Northern region grain growers should focus on rate when it comes to planning their nitrogen (N) fertiliser strategies to optimise yield rather than application method or timing.
This is one of the key messages from a series of 15 trials conducted over three years as part of a research investment project by the Grains Research and Development Corporation (GRDC) and the Northern Grower Alliance (NGA), which consistently demonstrated that the rate of fertiliser N applied was the main factor impacting yield, grain quality and on-farm returns.
NGA has been heavily involved in projects focussing on N application strategies in wheat with the initial aim of assisting the management of high yielding, and frequently lower protein achieving, varieties such as EGA Gregory or Suntop .
Impact of different nitrogen application methods
One aspect of this research compared the different impacts of nitrogen application.
In Queensland and NSW, growers typically apply nitrogen fertilisers such as urea directly into the soil (banding) or broadcast it on the surface then incorporate.
This is done to reduce the potential for ammonium containing (e.g. sulfate of ammonia) or ammonium producing (e.g. urea) fertilisers volatilising into the atmosphere as the gas ammonia. Volatilisation is one of the pathways of N loss from fertiliser applied or soil N, whereby ammonia gas is produced and lost to the atmosphere.
The results from the NGA trials supported the volatilisation work done by New South Wales Department of Primary Industries (NSW DPI) senior research scientist Dr Graeme Schwenke, which indicated that the volatilisation losses from surface applied urea were frequently much lower than previously expected.
NGA chief executive Richard Daniel said the trial work consistently showed equivalent crop responses in terms of biomass, yield and grain quality from urea spread immediately post sowing, and with no physical incorporation, compared to the same rate of urea spread and incorporated by sowing.
“All sites were nitrogen responsive, with significant grain protein responses to nitrogen rate in all trials,” he said.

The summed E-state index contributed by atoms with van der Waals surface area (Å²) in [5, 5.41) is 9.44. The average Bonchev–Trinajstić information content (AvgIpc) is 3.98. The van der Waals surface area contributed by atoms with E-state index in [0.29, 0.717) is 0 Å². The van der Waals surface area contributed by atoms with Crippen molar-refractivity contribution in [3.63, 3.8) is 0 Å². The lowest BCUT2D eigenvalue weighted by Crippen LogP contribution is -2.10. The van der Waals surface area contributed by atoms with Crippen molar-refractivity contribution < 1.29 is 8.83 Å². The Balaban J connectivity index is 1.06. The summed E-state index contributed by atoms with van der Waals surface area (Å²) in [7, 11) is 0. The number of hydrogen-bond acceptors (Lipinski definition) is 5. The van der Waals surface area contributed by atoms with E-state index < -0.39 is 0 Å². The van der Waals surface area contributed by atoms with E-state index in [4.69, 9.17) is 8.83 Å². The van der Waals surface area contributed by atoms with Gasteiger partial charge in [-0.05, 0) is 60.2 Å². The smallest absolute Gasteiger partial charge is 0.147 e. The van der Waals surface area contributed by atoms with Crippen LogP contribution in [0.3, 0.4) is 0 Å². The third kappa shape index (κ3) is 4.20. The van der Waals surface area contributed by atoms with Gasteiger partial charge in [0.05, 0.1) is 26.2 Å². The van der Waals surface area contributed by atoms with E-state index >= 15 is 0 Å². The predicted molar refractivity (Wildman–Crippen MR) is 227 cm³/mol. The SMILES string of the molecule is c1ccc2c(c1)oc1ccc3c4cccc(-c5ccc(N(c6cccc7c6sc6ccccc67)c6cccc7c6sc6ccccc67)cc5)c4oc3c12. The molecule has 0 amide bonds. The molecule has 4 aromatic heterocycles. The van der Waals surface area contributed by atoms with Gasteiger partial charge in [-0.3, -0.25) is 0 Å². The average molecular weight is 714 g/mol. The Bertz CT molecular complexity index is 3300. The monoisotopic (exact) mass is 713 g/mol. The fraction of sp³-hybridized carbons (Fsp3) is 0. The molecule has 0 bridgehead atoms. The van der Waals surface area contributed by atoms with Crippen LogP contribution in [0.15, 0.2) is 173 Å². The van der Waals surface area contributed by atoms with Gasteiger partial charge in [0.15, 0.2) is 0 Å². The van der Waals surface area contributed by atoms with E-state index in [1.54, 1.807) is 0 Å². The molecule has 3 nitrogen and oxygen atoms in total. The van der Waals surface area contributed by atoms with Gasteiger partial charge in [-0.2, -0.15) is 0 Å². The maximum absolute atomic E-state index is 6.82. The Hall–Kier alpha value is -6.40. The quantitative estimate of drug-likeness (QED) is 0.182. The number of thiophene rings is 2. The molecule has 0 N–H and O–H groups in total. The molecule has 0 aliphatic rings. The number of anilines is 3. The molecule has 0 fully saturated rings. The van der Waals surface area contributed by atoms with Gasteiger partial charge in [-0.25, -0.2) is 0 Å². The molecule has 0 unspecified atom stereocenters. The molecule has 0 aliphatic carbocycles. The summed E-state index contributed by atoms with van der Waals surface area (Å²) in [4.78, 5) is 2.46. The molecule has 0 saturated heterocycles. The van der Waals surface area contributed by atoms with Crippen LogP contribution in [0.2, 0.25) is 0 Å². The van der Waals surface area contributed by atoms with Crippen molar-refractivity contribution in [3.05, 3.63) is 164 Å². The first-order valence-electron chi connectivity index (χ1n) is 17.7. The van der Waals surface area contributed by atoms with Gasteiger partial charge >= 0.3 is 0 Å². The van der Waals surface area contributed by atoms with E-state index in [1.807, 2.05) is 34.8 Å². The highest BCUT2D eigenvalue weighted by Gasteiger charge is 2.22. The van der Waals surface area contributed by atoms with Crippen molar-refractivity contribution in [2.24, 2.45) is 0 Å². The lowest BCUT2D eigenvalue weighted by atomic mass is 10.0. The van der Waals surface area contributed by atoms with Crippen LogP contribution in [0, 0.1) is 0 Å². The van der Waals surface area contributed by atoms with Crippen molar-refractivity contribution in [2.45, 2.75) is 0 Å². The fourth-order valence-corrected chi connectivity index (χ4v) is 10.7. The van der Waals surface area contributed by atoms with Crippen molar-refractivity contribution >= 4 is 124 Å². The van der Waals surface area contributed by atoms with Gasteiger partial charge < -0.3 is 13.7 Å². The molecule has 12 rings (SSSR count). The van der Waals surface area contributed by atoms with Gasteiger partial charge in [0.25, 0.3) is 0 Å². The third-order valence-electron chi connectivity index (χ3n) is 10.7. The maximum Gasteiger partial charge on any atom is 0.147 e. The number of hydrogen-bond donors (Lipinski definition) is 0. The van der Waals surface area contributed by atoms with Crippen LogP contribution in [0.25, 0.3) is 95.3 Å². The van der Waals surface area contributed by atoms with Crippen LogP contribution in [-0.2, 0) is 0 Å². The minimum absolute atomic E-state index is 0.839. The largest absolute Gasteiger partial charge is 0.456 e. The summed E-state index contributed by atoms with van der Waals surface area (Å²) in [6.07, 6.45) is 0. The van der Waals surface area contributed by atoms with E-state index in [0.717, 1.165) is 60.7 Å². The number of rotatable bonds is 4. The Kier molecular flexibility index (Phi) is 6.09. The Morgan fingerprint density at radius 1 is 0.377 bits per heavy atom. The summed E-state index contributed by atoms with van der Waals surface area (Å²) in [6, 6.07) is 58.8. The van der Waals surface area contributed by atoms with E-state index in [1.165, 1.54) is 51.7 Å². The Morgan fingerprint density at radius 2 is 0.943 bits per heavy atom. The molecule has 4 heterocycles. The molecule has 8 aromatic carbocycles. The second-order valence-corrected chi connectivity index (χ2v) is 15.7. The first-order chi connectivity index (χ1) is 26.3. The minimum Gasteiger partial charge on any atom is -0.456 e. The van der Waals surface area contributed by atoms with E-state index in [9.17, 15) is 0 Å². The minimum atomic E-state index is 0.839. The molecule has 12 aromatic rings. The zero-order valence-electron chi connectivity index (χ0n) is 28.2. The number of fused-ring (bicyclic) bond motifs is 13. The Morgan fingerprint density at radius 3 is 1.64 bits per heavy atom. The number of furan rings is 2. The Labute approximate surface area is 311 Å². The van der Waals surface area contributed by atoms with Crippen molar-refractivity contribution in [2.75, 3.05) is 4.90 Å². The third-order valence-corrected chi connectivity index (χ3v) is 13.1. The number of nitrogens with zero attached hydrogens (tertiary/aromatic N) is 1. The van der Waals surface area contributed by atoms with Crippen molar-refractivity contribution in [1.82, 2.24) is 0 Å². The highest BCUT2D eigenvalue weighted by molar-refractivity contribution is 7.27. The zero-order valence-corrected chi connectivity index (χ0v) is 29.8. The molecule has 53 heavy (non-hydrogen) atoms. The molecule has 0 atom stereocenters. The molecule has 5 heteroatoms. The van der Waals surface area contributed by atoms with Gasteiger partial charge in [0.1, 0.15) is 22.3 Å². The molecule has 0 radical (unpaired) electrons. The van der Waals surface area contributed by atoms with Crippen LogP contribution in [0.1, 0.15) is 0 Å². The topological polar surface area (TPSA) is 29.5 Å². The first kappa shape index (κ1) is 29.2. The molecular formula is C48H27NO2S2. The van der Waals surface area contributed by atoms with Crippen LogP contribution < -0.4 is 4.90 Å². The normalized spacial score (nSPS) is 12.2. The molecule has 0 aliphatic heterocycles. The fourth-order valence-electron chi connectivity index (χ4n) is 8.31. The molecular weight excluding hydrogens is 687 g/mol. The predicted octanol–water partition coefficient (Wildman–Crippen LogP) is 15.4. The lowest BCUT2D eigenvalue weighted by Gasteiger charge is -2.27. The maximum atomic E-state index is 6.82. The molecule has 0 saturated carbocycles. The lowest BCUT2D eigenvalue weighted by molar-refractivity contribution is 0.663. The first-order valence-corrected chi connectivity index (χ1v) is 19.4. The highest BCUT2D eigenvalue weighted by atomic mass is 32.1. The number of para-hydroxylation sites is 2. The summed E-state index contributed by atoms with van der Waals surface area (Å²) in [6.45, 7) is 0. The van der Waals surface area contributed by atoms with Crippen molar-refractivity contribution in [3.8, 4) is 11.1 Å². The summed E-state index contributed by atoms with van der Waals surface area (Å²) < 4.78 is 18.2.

“Across 22 comparisons of equivalent N application rates, the crop response has been the same regardless of whether we incorporated the urea at sowing or simply surface spread immediately after sowing.
“Conditions for incorporation by rainfall have varied at every site but in at least six applications, the first recorded rainfall was not until two weeks after spreading.
“In 2015 and 2016 we also evaluated urea incorporated versus surface spread when applied during the fallow period. Again, despite clear N rate responses, there was no significant difference in crop response between incorporated versus spread.
“That is not to say we aren’t losing ‘a quantity’ of N via volatilisation when urea is simply surface spread. It is however indicating that the levels of loss have been low and were not sufficient to measure any difference in crop performance at any of the sites over the past three seasons.”
Mr Daniel said Dr Schwenke’s research indicated that volatilisation loss of N from urea applied by spreading in fallow or in crop ranged from approximately 5 to 15 per cent, indicating N loss by this pathway was not as high as previously considered.
The NGA trial work validated these results under a wide range of commercial conditions and importantly to measured the impact in actual crop yield and grain quality.
“Our trials have shown equivalent wheat yield and protein regardless of whether the urea was mechanically incorporated or simply left on the soil surface,” Mr Daniel said.
“We are not saying there is no loss of N via volatilisation. The field data is simply showing that the losses have been low enough that we couldn’t measure differences in crop yield or protein content.”
Timing of nitrogen application
Image of Richard Daniel kneeling in a wheat cropA range of N application timings were also evaluated as part of the research. A split application of N (50 per cent incorporated at sowing and 50 per cent spread at approximately GS30) was evaluated in all trials, while early and late fallow applications were included in 2015 and 2016.
Split applications of N performed more consistently than expected and provided equivalent crop responses to the same total quantity of N applied at sowing.
In trials where differences were evident, Mr Daniel said the impact appeared to be linked to other agronomic issues such as seedbed soil moisture disturbance (negat...
Read "Prime" Ag News full story!
Be a "Prime" Monthly Member